Sewn art

This title is a reference to a competition going on at Thread & Needles, a French sewing community (I know, why an English name if it’s a French community? Maybe because the girl who created it was a IT girl? ;p ). This is not my entry for the competition, but an old project that perfectly matched the competition theme. I thought it was a perfect excuse to take new pictures and share it! ;)

This dress was a gift from some of my friends for my 17th birthday. I had no idea at that time that I could learn sewing, but I did love to design and drawn garments. One of my friend’s mother knew how to sew, so there offered to custom make me a dress from one of my drawings. You can guess how happy I was.

The lucky winner was a drawing of a dress inspired by an illustration by Clamp. It’s on the cover of the 2nd Card Captor Sakura art-book. The outfits from this series are really fun and original and I really liked this dress in particular. But since I wasn’t a child anymore and didn’t live in a manga, I had to make some changes.

You can see the resulting dress is longer and simpler. We kept the style of the motifs but simplified them a little bit, as my friend’s mother had to embroider them by hand (I think she wasn’t too happy about it ^^; ). If I were to make it today I wouldn’t choose the same fabric, as it probably has a good deal of synthetic fiber, but it does hang nicely.

This dress was a favorite of mine for a long time, I wore it whenever I wanted to be nicely dresses and feel pretty. I have to admit it had been quite some time since I last wore it though. Putting it back on for the pictures made me want to wear it again. Sadly it’s a little bit tight around the arms now… I might try to let out the seams a bit and see if it solves the problem.

70′s dress from a japanese pattern

Do not forget the giveaway for La Modette’s fabric store, you have until tomorrow 10pm Paris time to enter (that’s 1pm pacific time I think)!

This dress was made a few year ago (I was still living in Japan!) and was never shown here, but I love it and with summer coming it’s a good time to finally share it. This project was born because we were invited to a “disco” themed party, which was a perfect excuse to finally make of those long and flowy dresses from the 70′s that I love. I browsed the web for inspiration (no Pinterest at the time, I had to save the pictures on my computer ;p ) and fell in love with this pattern drawing: McCall’s 4399.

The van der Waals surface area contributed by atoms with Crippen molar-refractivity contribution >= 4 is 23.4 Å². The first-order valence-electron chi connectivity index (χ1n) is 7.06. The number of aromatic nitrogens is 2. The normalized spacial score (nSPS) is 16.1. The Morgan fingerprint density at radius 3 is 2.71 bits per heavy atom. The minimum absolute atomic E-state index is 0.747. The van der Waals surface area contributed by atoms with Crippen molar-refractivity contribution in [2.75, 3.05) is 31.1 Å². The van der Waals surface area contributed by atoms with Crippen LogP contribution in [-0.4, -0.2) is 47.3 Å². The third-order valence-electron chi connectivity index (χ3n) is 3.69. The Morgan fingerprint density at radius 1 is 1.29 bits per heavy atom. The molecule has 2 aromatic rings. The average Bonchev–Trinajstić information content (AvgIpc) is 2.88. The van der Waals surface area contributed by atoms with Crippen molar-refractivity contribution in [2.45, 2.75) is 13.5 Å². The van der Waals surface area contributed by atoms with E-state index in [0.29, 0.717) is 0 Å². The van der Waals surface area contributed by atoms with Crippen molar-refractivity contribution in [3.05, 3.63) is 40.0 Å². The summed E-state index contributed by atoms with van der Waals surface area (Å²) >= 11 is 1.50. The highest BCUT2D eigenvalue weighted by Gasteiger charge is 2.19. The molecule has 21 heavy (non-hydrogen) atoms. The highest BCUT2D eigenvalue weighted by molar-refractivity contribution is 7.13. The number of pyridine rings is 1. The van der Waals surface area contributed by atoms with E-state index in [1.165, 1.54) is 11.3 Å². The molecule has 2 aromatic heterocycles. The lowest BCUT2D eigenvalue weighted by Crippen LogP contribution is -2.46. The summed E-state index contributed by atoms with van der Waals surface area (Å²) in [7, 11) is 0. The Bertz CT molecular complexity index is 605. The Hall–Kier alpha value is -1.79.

I didn’t want to order a pattern, so the plan was to make a dress similar to the maxi shown on the cover, using a pattern I already owned as a base. I didn’t have any vintage pattern at the time in my collection. Instead I turned to my collection of japanese pattern books, and found that the top of the I dress from the Stylish Dress Book had a similar top that I could use.

I used a picture from the envelope back as my guide for fabric requirements and the overall shape of each pattern piece and I went modifying my pattern to get the dress I wanted. In the end only the shoulders and armholes of the original pattern remain untouched. XD I changed the neckline to lower it and added lots of length to the top. The original pattern has a seam under the bust with a gathered skirt, mine doesn’t have any horizontal seam. However there are seams down the center front and center back since the botom of the dress was to wide for my fabric width. I was planning to add sleeves, but left them of at the last minute because of a lack of time. I did like the dress as it was so I left it like this.